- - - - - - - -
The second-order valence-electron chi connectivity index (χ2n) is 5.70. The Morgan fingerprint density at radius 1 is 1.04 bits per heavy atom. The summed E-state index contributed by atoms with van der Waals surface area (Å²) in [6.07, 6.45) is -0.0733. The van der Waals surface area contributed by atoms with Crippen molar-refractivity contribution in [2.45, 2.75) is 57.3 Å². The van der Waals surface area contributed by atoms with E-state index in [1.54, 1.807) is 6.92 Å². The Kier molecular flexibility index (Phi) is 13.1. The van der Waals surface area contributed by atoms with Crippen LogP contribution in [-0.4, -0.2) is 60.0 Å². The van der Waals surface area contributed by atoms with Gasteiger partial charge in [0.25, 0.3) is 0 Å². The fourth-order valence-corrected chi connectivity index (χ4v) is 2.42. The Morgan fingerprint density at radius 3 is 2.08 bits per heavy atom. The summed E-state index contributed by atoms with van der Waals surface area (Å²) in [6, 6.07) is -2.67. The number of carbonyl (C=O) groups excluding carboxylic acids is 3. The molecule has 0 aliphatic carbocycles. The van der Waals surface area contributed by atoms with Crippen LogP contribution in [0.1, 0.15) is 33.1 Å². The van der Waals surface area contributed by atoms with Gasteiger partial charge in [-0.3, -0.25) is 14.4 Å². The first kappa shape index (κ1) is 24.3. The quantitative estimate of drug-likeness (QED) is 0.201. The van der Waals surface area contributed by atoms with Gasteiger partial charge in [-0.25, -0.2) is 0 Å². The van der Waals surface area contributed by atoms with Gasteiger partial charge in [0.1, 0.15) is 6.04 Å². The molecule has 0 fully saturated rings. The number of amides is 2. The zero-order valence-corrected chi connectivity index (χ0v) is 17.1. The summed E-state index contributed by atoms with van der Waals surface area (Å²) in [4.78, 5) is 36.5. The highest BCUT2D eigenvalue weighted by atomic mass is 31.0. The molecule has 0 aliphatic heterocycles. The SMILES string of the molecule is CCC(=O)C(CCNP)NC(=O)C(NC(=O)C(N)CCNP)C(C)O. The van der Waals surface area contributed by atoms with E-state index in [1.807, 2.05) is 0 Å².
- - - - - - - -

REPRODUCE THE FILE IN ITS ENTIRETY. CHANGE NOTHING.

The second-order valence-electron chi connectivity index (χ2n) is 5.70. The Morgan fingerprint density at radius 1 is 1.04 bits per heavy atom. The summed E-state index contributed by atoms with van der Waals surface area (Å²) in [6.07, 6.45) is -0.0733. The van der Waals surface area contributed by atoms with Crippen molar-refractivity contribution in [2.45, 2.75) is 57.3 Å². The van der Waals surface area contributed by atoms with E-state index in [1.54, 1.807) is 6.92 Å². The Kier molecular flexibility index (Phi) is 13.1. The van der Waals surface area contributed by atoms with Crippen LogP contribution in [-0.4, -0.2) is 60.0 Å². The van der Waals surface area contributed by atoms with Gasteiger partial charge in [0.25, 0.3) is 0 Å². The fourth-order valence-corrected chi connectivity index (χ4v) is 2.42. The Morgan fingerprint density at radius 3 is 2.08 bits per heavy atom. The summed E-state index contributed by atoms with van der Waals surface area (Å²) in [6, 6.07) is -2.67. The number of carbonyl (C=O) groups excluding carboxylic acids is 3. The molecule has 0 aliphatic carbocycles. The van der Waals surface area contributed by atoms with Crippen LogP contribution in [0.1, 0.15) is 33.1 Å². The van der Waals surface area contributed by atoms with Gasteiger partial charge in [-0.3, -0.25) is 14.4 Å². The first kappa shape index (κ1) is 24.3. The quantitative estimate of drug-likeness (QED) is 0.201. The van der Waals surface area contributed by atoms with Gasteiger partial charge in [-0.25, -0.2) is 0 Å². The van der Waals surface area contributed by atoms with Gasteiger partial charge in [0.1, 0.15) is 6.04 Å². The molecule has 0 fully saturated rings. The number of amides is 2. The zero-order valence-corrected chi connectivity index (χ0v) is 17.1. The summed E-state index contributed by atoms with van der Waals surface area (Å²) in [4.78, 5) is 36.5. The highest BCUT2D eigenvalue weighted by atomic mass is 31.0. The molecule has 0 aliphatic heterocycles. The SMILES string of the molecule is CCC(=O)C(CCNP)NC(=O)C(NC(=O)C(N)CCNP)C(C)O. The van der Waals surface area contributed by atoms with E-state index in [1.807, 2.05) is 0 Å².